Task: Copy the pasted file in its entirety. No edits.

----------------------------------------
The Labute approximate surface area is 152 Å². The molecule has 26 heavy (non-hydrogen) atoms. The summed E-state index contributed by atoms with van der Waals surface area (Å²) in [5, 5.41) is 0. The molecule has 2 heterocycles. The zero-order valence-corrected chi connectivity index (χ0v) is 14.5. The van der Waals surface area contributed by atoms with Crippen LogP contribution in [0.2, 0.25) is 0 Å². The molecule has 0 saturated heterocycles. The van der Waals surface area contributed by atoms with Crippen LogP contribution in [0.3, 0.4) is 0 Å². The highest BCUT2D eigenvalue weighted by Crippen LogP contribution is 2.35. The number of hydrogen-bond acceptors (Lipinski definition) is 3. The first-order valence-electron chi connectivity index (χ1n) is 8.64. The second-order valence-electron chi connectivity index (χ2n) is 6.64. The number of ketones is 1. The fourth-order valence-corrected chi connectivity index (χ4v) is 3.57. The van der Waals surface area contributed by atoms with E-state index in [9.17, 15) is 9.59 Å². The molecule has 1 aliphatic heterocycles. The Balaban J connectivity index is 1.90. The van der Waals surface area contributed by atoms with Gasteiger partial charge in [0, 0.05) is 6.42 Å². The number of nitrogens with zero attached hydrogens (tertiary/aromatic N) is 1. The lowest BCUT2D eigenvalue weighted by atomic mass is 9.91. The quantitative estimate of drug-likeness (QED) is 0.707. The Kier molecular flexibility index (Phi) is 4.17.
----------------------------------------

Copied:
The Labute approximate surface area is 152 Å². The molecule has 26 heavy (non-hydrogen) atoms. The summed E-state index contributed by atoms with van der Waals surface area (Å²) in [5, 5.41) is 0. The molecule has 2 heterocycles. The zero-order valence-corrected chi connectivity index (χ0v) is 14.5. The van der Waals surface area contributed by atoms with Crippen LogP contribution in [0.2, 0.25) is 0 Å². The molecule has 0 saturated heterocycles. The van der Waals surface area contributed by atoms with Crippen LogP contribution in [0.3, 0.4) is 0 Å². The highest BCUT2D eigenvalue weighted by Crippen LogP contribution is 2.35. The number of hydrogen-bond acceptors (Lipinski definition) is 3. The first-order valence-electron chi connectivity index (χ1n) is 8.64. The second-order valence-electron chi connectivity index (χ2n) is 6.64. The number of ketones is 1. The fourth-order valence-corrected chi connectivity index (χ4v) is 3.57. The van der Waals surface area contributed by atoms with E-state index in [9.17, 15) is 9.59 Å². The molecule has 1 aliphatic heterocycles. The Balaban J connectivity index is 1.90. The van der Waals surface area contributed by atoms with Gasteiger partial charge in [0, 0.05) is 6.42 Å². The number of nitrogens with zero attached hydrogens (tertiary/aromatic N) is 1. The lowest BCUT2D eigenvalue weighted by atomic mass is 9.91. The quantitative estimate of drug-likeness (QED) is 0.707. The Kier molecular flexibility index (Phi) is 4.17.